In the U.S., rights in a trademark belong to the first person or business to use it. You need not have a federal registration to own trademark rights; however, without a registration, your rights will typically be limited to the geographic area in which your products or services are offered.  For example, if you operate ABC BAKERY in Portland, Maine and sell your baked goods only in that area, and you do not own a federal registration for your ABC BAKERY trademark, then you may not be able to prevent someone else from operating an ABC BAKERY in San Diego, California. If you are granted a federal registration for ABC BAKERY, it will constitute a legal presumption of your ownership of that trademark and your exclusive right to use it nationwide as of the filing date of your federal trademark application.  Other benefits of federal registration include public notice of your claim of trademark ownership, the ability to record your trademark with U.S. Customs and Boarder Protection Service to prevent importation of infringing or counterfeit products and the right to use the ® registration symbol.

There are many countries that, unlike the U.S., do not recognize unregistered trademark rights. In those countries, the first person or business to register a trademark acquires exclusive rights in it and can prevent others from using the same or similar trademark, even if that other party has already used the same mark in that country for many years.  For this reason it is important to consult with a trademark attorney to determine where trademark applications should be filed in order to protect your valuable trademark rights.

Proper Trademark Use
Trademarks are adjectives. A trademark should never be used as a noun or a verb.  It should always be used as an adjective that describes the common, generic name for the product or service.

Correct:

We use XEROX copy machines in our office.

I own ROLLERBLADE in-line skates.

My kids love OREO cookies.

Incorrect:

I made a XEROX.

Please XEROX these documents.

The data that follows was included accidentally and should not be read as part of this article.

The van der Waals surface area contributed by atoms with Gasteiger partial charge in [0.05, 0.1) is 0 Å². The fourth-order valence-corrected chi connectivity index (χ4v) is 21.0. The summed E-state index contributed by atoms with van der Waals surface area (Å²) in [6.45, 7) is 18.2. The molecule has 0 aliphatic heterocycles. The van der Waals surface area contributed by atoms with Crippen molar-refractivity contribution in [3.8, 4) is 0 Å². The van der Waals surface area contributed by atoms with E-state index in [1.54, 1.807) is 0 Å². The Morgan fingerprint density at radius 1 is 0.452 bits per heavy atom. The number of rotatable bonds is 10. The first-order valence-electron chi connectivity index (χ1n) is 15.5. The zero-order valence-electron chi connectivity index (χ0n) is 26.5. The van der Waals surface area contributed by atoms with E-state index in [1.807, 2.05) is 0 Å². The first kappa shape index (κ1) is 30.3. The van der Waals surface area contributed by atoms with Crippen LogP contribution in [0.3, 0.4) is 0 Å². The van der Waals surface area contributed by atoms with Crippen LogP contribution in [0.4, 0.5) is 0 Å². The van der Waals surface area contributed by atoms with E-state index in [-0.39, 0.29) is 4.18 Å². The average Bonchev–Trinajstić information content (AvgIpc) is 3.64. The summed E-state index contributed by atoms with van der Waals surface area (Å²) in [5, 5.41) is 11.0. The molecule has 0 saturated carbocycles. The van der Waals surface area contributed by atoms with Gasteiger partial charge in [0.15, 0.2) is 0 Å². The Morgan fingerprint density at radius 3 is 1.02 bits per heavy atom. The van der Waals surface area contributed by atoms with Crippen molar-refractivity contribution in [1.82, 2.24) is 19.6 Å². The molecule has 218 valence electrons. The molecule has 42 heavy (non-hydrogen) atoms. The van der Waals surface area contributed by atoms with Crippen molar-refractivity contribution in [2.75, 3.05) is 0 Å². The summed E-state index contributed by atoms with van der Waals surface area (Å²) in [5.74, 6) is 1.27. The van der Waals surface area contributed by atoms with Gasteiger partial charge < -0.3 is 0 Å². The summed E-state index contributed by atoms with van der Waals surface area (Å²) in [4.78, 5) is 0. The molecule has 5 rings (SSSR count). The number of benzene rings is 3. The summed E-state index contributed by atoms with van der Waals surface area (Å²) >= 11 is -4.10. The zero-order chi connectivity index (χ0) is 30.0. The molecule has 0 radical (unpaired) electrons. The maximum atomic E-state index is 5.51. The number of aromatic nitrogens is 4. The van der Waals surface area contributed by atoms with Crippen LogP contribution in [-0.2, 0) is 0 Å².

I’m going ROLLERBLADING.

My kids love OREOS.

If a trademark is used improperly as a noun or a verb it may become the generic description for, or synonymous with, a general class of products or services and lose its source-indicating function. Then, everybody will be free to use it.  Examples of well-known terms that were once trademarks include “aspirin” and “escalator.” These terms lost their trademark significance through improper use.

Be consistent. Always use a trademark in the same manner, and if you registered it, use it exactly as shown in the registration certificate. Do not change punctuation or make a two-word mark into one word (e.g. X-Y-Z WisconsinDGET vs. XYZWisconsinDGET).

Use the appropriate trademark symbol. The TM symbol can be used to identify any trademark, registered or unregistered.  It has no legal significance but indicates to others that you claim rights in the marked term. In contrast, the ® symbol can be used only to identify a federally registered trademark.

It is not necessary to mark every occurrence of a trademark with the TM or ® symbol, but it certainly doesn’t hurt. At a minimum, the first and/or most prominent use of a trademark on a product, on a package or in an advertising piece should be marked appropriately.

Distinguish trademarks from surrounding text. In addition to using the TM or ® symbol, you can also emphasize trademarks by printing them in all capital letters or in a bold, italic or other unique font. This helps make it clear to others that you are claiming trademark rights in a particular term.

Maintaining Trademark Rights
You must use a trademark to maintain rights in it. If you stop using a trademark for a period of time with no intention to use it again in the future, then you will abandon your rights in the trademark and it will become available for others to use.

Misuse of your trademark by others can also result in a loss of rights. If you don’t enforce your rights against infringers, your trademark will lose its source-indicating function, just as “aspirin” and “escalator” lost their trademark status (discussed above). If you discover that someone is infringing your trademark it is important to take action, or risk losing your rights.

To view the next blog in this series, click here.

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One thought on “Entrepreneur’s Guide to Intellectual Property – Blog Series: Trademark

  1. Pingback: Entrepreneur’s Guide to Intellectual Property – Blog Series: What Every Entrepreneur Should Know About U.S. Law and Patent System (Part 3) « Venture Best